July 19, 2010
Christopher Nolan’s highly anticipated film “Inception” jumped to the top of the North American box office upon release. The follow-up to the director’s blockbuster “The Dark Knight” has some critics buzzing about a Best Picture Oscar nomination.
Academy Award nominations are the least of Mel Gibson’s problems. After being caught on tape screaming obscenities and death threats at his ex-girlfriend, the actor and filmmaker should be happy if his next film,“The Beaver”, simply makes it into theaters.
A number of important court decisions were handed down this past week having to do with First Amendment rights. These include a ruling about “fleeting epithets” and whether broadcasters can be fined for airing them. An appeals court told the Federal Communications Commission their definition of “indecency” was too vague and may encroach on the freedom of speech.
We go over all the week’s top entertainment headlines during Big Deal or Big Whoop, including why the R.I.A.A. has spent $17 million suing music fans only to collect $391k, whether Tom Cruise will be cast in “Mission Impossible IV” and e-book sales outpacing those of real books on Amazon. Read more
July 5, 2010
That “Twilight Saga: Eclipse: wound up at the top of the box office over the Fourth of July holiday weekend with $280 million worldwide was not a big shock, however the casting of Andrew Garfield to play Spider-Man in the next installment of the franchise came as a surprise. Entertainment journalist Michael Giltz has been following the 26-year-old actor for several years, but the selection of the unknown had most industry insiders searching for his resume.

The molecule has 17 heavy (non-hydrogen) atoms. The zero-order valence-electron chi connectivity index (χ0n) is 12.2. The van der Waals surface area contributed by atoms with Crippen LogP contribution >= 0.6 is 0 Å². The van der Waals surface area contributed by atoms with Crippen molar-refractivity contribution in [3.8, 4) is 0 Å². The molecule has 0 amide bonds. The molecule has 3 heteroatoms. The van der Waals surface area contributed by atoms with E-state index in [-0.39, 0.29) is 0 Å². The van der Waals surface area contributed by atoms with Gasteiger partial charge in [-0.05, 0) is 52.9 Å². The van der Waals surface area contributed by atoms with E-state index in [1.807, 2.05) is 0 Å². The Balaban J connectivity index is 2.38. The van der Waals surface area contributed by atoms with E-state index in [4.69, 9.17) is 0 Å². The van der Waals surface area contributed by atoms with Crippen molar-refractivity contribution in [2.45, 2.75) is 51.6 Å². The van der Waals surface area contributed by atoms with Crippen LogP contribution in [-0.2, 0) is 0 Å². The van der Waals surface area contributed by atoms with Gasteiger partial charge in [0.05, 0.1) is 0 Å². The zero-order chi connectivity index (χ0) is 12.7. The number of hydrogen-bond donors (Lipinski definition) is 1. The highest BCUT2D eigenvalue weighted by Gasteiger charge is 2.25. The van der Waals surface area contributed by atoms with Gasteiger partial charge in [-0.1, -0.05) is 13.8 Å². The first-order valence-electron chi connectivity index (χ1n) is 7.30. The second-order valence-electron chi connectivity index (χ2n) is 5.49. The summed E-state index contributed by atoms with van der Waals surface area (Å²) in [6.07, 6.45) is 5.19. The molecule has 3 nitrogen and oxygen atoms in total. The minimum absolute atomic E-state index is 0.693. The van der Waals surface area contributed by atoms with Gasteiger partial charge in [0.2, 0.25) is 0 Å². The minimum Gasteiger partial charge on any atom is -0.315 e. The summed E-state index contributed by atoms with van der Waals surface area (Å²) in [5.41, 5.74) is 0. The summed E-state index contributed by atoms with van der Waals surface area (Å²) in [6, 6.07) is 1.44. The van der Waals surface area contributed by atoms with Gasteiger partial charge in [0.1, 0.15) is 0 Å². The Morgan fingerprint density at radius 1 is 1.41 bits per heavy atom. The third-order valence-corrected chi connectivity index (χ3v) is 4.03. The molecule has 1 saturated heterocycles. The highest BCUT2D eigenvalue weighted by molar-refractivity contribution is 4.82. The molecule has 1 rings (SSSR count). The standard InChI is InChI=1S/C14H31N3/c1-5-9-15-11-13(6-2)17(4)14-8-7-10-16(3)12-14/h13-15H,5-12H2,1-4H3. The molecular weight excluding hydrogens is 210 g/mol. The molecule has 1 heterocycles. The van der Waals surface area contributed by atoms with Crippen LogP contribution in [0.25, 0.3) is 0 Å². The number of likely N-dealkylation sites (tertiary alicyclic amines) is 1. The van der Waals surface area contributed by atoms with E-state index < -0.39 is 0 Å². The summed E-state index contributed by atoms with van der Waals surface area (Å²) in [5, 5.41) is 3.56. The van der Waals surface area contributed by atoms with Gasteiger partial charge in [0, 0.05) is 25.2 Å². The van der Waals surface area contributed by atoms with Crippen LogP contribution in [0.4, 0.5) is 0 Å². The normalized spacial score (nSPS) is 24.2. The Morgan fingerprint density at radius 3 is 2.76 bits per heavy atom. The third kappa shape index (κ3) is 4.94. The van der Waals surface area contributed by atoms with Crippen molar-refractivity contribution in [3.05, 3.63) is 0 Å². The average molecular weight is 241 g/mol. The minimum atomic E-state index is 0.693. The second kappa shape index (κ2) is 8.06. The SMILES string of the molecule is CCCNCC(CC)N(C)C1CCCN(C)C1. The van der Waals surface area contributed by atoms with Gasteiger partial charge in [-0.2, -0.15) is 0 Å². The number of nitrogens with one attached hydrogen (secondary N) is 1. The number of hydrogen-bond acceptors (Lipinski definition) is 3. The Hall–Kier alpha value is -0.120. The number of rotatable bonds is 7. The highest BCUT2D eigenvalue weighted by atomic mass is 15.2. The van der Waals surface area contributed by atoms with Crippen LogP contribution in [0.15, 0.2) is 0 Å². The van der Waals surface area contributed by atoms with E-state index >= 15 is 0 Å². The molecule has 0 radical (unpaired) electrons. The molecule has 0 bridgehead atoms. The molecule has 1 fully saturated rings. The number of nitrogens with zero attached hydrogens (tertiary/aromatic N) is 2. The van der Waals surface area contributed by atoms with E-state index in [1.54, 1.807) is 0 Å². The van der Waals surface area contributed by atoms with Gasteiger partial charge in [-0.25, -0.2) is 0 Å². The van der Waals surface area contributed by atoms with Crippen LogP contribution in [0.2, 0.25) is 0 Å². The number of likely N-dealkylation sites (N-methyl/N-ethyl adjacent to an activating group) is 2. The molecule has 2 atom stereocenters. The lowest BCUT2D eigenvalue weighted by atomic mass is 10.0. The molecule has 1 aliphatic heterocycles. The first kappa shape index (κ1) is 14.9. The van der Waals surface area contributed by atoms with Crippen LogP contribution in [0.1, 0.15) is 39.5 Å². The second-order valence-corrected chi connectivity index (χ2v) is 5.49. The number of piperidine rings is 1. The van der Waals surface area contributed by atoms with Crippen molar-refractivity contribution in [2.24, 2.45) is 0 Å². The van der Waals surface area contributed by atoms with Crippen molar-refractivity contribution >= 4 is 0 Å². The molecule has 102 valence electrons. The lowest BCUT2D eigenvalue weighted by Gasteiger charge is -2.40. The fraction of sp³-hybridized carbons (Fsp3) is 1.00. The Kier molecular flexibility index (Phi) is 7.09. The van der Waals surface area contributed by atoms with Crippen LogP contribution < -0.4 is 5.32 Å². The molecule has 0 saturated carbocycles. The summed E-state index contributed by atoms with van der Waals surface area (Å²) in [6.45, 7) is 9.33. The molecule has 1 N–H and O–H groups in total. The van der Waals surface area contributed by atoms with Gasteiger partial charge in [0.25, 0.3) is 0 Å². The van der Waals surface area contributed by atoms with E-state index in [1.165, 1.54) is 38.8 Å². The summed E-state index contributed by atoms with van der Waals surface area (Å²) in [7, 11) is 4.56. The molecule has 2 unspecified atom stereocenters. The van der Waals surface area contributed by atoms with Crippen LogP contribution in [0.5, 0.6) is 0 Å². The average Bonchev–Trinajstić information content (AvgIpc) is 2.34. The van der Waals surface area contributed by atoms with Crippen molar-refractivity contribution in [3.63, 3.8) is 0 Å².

In all likelihood the next “Spider-Man” film will be shot in 3D though the format is not a guarantee of box office gold. Just ask M. Night Shyamalan whose “Last Airbender” had a disappointing opening despite being converted to 3D in post-production. Film critic Roger Ebert was not alone in trashing the film.
This week also saw Larry King announce his retirement from the nightly talk show he’s hosted on CNN for 25 years. King’s program has been slipping in ratings recently, as have late night talkers hosted by Jay Leno and David Letterman. But viewership continues to grow on cable television, not to mention on Hulu which will begin offering monthly subscriptions for expanded content offerings.